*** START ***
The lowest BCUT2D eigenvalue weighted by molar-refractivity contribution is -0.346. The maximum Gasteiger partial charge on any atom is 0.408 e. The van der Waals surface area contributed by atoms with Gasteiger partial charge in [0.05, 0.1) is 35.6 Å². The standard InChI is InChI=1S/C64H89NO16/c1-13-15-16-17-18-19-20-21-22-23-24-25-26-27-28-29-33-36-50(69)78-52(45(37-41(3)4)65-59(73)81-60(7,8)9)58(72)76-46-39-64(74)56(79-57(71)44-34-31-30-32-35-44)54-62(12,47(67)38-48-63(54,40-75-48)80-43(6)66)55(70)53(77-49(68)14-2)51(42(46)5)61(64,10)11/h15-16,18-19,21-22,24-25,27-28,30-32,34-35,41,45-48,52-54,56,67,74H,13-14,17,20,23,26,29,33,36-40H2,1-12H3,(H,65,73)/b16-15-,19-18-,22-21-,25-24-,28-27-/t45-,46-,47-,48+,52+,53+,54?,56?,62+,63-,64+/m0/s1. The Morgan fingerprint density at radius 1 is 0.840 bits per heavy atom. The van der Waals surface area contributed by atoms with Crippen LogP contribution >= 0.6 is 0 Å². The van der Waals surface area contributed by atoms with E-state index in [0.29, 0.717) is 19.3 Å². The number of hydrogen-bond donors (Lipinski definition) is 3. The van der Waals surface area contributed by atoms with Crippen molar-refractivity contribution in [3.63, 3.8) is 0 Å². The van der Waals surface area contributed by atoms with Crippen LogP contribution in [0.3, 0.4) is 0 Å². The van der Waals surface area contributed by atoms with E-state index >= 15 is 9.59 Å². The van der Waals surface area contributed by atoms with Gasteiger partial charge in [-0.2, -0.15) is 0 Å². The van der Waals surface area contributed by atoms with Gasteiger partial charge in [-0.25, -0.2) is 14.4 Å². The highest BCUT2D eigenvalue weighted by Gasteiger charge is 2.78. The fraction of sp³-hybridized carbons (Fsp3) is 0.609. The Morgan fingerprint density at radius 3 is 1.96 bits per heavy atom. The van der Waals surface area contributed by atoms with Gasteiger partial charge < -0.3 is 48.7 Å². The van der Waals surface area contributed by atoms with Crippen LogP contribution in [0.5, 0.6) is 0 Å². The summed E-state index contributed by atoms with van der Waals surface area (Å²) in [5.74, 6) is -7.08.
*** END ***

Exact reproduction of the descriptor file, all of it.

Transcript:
The lowest BCUT2D eigenvalue weighted by molar-refractivity contribution is -0.346. The maximum Gasteiger partial charge on any atom is 0.408 e. The van der Waals surface area contributed by atoms with Gasteiger partial charge in [0.05, 0.1) is 35.6 Å². The standard InChI is InChI=1S/C64H89NO16/c1-13-15-16-17-18-19-20-21-22-23-24-25-26-27-28-29-33-36-50(69)78-52(45(37-41(3)4)65-59(73)81-60(7,8)9)58(72)76-46-39-64(74)56(79-57(71)44-34-31-30-32-35-44)54-62(12,47(67)38-48-63(54,40-75-48)80-43(6)66)55(70)53(77-49(68)14-2)51(42(46)5)61(64,10)11/h15-16,18-19,21-22,24-25,27-28,30-32,34-35,41,45-48,52-54,56,67,74H,13-14,17,20,23,26,29,33,36-40H2,1-12H3,(H,65,73)/b16-15-,19-18-,22-21-,25-24-,28-27-/t45-,46-,47-,48+,52+,53+,54?,56?,62+,63-,64+/m0/s1. The Morgan fingerprint density at radius 1 is 0.840 bits per heavy atom. The van der Waals surface area contributed by atoms with Crippen LogP contribution >= 0.6 is 0 Å². The van der Waals surface area contributed by atoms with E-state index in [0.29, 0.717) is 19.3 Å². The number of hydrogen-bond donors (Lipinski definition) is 3. The van der Waals surface area contributed by atoms with Crippen molar-refractivity contribution in [3.63, 3.8) is 0 Å². The van der Waals surface area contributed by atoms with Crippen LogP contribution in [0.3, 0.4) is 0 Å². The van der Waals surface area contributed by atoms with E-state index >= 15 is 9.59 Å². The van der Waals surface area contributed by atoms with Gasteiger partial charge in [-0.2, -0.15) is 0 Å². The van der Waals surface area contributed by atoms with Gasteiger partial charge in [-0.25, -0.2) is 14.4 Å². The highest BCUT2D eigenvalue weighted by Gasteiger charge is 2.78. The fraction of sp³-hybridized carbons (Fsp3) is 0.609. The Morgan fingerprint density at radius 3 is 1.96 bits per heavy atom. The van der Waals surface area contributed by atoms with Gasteiger partial charge < -0.3 is 48.7 Å². The van der Waals surface area contributed by atoms with Crippen LogP contribution in [0.5, 0.6) is 0 Å². The summed E-state index contributed by atoms with van der Waals surface area (Å²) in [5.74, 6) is -7.08.